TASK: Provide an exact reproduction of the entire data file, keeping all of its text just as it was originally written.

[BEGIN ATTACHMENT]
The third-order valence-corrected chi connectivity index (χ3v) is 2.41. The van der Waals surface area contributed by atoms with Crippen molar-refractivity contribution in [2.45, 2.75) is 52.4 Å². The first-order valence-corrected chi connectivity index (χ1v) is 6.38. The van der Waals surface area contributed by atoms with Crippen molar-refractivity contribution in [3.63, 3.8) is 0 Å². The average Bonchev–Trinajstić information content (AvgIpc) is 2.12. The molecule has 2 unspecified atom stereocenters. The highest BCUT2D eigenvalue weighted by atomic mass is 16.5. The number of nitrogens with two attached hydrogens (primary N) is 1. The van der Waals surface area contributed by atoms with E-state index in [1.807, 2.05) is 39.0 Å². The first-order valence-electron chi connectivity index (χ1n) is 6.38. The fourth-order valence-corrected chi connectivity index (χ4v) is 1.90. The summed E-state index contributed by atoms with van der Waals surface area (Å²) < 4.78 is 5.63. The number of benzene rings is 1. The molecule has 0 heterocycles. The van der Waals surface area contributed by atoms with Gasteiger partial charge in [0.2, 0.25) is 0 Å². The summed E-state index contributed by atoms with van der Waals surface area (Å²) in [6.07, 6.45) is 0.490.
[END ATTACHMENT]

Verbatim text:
The third-order valence-corrected chi connectivity index (χ3v) is 2.41. The van der Waals surface area contributed by atoms with Crippen molar-refractivity contribution in [2.45, 2.75) is 52.4 Å². The first-order valence-corrected chi connectivity index (χ1v) is 6.38. The van der Waals surface area contributed by atoms with Crippen molar-refractivity contribution in [3.63, 3.8) is 0 Å². The average Bonchev–Trinajstić information content (AvgIpc) is 2.12. The molecule has 2 unspecified atom stereocenters. The highest BCUT2D eigenvalue weighted by atomic mass is 16.5. The number of nitrogens with two attached hydrogens (primary N) is 1. The van der Waals surface area contributed by atoms with E-state index in [1.807, 2.05) is 39.0 Å². The first-order valence-electron chi connectivity index (χ1n) is 6.38. The fourth-order valence-corrected chi connectivity index (χ4v) is 1.90. The summed E-state index contributed by atoms with van der Waals surface area (Å²) < 4.78 is 5.63. The number of benzene rings is 1. The molecule has 0 heterocycles. The van der Waals surface area contributed by atoms with Gasteiger partial charge in [0.2, 0.25) is 0 Å². The summed E-state index contributed by atoms with van der Waals surface area (Å²) in [6.07, 6.45) is 0.490.